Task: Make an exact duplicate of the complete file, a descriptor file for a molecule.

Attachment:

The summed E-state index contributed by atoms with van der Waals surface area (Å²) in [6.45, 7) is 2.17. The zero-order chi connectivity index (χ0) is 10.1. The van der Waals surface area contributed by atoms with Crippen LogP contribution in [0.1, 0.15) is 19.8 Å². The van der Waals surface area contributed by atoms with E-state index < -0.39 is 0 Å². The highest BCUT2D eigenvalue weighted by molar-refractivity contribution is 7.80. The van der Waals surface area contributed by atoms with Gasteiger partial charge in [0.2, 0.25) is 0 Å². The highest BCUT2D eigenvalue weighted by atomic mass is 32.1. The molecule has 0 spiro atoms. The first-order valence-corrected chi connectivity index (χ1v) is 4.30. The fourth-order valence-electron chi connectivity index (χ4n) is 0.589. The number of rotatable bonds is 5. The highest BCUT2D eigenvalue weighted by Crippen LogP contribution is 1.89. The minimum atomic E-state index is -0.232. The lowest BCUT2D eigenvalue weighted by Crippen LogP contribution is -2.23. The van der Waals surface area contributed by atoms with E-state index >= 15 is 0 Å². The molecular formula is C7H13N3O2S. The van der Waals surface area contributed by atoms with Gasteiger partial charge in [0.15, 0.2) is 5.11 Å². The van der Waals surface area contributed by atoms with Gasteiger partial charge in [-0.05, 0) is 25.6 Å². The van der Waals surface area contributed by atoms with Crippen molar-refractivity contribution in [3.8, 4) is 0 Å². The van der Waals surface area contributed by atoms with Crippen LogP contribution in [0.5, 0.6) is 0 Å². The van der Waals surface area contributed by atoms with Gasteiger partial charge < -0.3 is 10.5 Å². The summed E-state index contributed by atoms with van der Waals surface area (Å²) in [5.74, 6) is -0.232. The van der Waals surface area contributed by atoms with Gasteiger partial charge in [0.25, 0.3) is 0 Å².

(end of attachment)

The summed E-state index contributed by atoms with van der Waals surface area (Å²) in [6.45, 7) is 2.17. The zero-order chi connectivity index (χ0) is 10.1. The van der Waals surface area contributed by atoms with Crippen LogP contribution in [0.1, 0.15) is 19.8 Å². The van der Waals surface area contributed by atoms with E-state index < -0.39 is 0 Å². The highest BCUT2D eigenvalue weighted by molar-refractivity contribution is 7.80. The van der Waals surface area contributed by atoms with Gasteiger partial charge in [0.2, 0.25) is 0 Å². The highest BCUT2D eigenvalue weighted by atomic mass is 32.1. The molecule has 0 spiro atoms. The first-order valence-corrected chi connectivity index (χ1v) is 4.30. The fourth-order valence-electron chi connectivity index (χ4n) is 0.589. The number of rotatable bonds is 5. The highest BCUT2D eigenvalue weighted by Crippen LogP contribution is 1.89. The minimum atomic E-state index is -0.232. The lowest BCUT2D eigenvalue weighted by Crippen LogP contribution is -2.23. The van der Waals surface area contributed by atoms with E-state index >= 15 is 0 Å². The molecular formula is C7H13N3O2S. The van der Waals surface area contributed by atoms with Gasteiger partial charge in [0.15, 0.2) is 5.11 Å². The van der Waals surface area contributed by atoms with Gasteiger partial charge in [-0.05, 0) is 25.6 Å². The van der Waals surface area contributed by atoms with Crippen molar-refractivity contribution in [3.8, 4) is 0 Å². The van der Waals surface area contributed by atoms with Crippen LogP contribution in [0.5, 0.6) is 0 Å². The van der Waals surface area contributed by atoms with Gasteiger partial charge < -0.3 is 10.5 Å². The summed E-state index contributed by atoms with van der Waals surface area (Å²) in [5.74, 6) is -0.232. The van der Waals surface area contributed by atoms with Gasteiger partial charge in [0.25, 0.3) is 0 Å².